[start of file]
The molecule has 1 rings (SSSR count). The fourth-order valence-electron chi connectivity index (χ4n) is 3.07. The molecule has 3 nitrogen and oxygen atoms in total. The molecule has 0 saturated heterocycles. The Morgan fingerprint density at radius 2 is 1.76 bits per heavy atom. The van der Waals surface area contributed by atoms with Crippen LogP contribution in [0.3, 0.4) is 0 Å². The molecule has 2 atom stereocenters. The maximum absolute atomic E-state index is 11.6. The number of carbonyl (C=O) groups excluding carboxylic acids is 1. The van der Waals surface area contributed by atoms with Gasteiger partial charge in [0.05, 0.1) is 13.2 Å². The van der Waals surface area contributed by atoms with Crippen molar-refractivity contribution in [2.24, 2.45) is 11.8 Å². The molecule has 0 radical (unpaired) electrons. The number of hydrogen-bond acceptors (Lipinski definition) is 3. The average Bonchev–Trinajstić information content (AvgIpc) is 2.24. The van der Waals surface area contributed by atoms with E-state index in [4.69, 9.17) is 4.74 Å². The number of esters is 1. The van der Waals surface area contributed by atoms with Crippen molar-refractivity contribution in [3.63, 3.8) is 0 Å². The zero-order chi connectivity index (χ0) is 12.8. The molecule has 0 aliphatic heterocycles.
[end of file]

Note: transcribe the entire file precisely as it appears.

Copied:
The molecule has 1 rings (SSSR count). The fourth-order valence-electron chi connectivity index (χ4n) is 3.07. The molecule has 3 nitrogen and oxygen atoms in total. The molecule has 0 saturated heterocycles. The Morgan fingerprint density at radius 2 is 1.76 bits per heavy atom. The van der Waals surface area contributed by atoms with Crippen LogP contribution in [0.3, 0.4) is 0 Å². The molecule has 2 atom stereocenters. The maximum absolute atomic E-state index is 11.6. The number of carbonyl (C=O) groups excluding carboxylic acids is 1. The van der Waals surface area contributed by atoms with Gasteiger partial charge in [0.05, 0.1) is 13.2 Å². The van der Waals surface area contributed by atoms with Crippen molar-refractivity contribution in [2.24, 2.45) is 11.8 Å². The molecule has 0 radical (unpaired) electrons. The number of hydrogen-bond acceptors (Lipinski definition) is 3. The average Bonchev–Trinajstić information content (AvgIpc) is 2.24. The van der Waals surface area contributed by atoms with E-state index in [4.69, 9.17) is 4.74 Å². The number of esters is 1. The van der Waals surface area contributed by atoms with Crippen molar-refractivity contribution in [3.63, 3.8) is 0 Å². The zero-order chi connectivity index (χ0) is 12.8. The molecule has 0 aliphatic heterocycles.